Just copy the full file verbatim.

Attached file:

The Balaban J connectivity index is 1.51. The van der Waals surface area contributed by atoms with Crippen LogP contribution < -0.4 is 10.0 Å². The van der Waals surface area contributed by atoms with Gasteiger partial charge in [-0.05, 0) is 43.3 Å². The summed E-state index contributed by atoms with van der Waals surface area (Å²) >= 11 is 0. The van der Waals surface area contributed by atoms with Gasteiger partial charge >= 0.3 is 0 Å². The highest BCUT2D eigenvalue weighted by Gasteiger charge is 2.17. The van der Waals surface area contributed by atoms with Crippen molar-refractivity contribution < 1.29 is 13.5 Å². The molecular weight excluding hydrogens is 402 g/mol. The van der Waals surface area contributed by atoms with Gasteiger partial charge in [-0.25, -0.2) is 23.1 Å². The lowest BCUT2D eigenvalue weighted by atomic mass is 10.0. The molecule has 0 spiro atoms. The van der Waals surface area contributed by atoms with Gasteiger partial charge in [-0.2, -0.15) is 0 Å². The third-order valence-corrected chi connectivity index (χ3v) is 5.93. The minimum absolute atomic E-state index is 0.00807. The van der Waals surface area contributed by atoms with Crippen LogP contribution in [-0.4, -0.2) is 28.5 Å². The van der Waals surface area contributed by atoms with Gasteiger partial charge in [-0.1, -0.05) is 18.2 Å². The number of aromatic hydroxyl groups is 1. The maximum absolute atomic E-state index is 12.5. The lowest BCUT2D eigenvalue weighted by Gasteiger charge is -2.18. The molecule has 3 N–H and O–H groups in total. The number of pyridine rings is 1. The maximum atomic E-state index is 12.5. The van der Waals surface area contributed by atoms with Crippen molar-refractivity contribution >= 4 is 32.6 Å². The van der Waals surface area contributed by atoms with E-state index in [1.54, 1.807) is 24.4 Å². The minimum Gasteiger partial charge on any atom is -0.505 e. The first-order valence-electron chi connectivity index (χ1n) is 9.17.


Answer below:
The Balaban J connectivity index is 1.51. The van der Waals surface area contributed by atoms with Crippen LogP contribution < -0.4 is 10.0 Å². The van der Waals surface area contributed by atoms with Gasteiger partial charge in [-0.05, 0) is 43.3 Å². The summed E-state index contributed by atoms with van der Waals surface area (Å²) >= 11 is 0. The van der Waals surface area contributed by atoms with Gasteiger partial charge >= 0.3 is 0 Å². The highest BCUT2D eigenvalue weighted by Gasteiger charge is 2.17. The van der Waals surface area contributed by atoms with Crippen molar-refractivity contribution < 1.29 is 13.5 Å². The molecular weight excluding hydrogens is 402 g/mol. The van der Waals surface area contributed by atoms with Gasteiger partial charge in [-0.25, -0.2) is 23.1 Å². The lowest BCUT2D eigenvalue weighted by atomic mass is 10.0. The molecule has 0 spiro atoms. The van der Waals surface area contributed by atoms with Gasteiger partial charge in [-0.2, -0.15) is 0 Å². The third-order valence-corrected chi connectivity index (χ3v) is 5.93. The minimum absolute atomic E-state index is 0.00807. The van der Waals surface area contributed by atoms with Crippen LogP contribution in [-0.4, -0.2) is 28.5 Å². The van der Waals surface area contributed by atoms with Gasteiger partial charge in [-0.1, -0.05) is 18.2 Å². The number of aromatic hydroxyl groups is 1. The maximum absolute atomic E-state index is 12.5. The lowest BCUT2D eigenvalue weighted by Gasteiger charge is -2.18. The molecule has 3 N–H and O–H groups in total. The number of pyridine rings is 1. The maximum atomic E-state index is 12.5. The van der Waals surface area contributed by atoms with Crippen molar-refractivity contribution >= 4 is 32.6 Å². The van der Waals surface area contributed by atoms with E-state index in [1.54, 1.807) is 24.4 Å². The minimum Gasteiger partial charge on any atom is -0.505 e. The first-order valence-electron chi connectivity index (χ1n) is 9.17.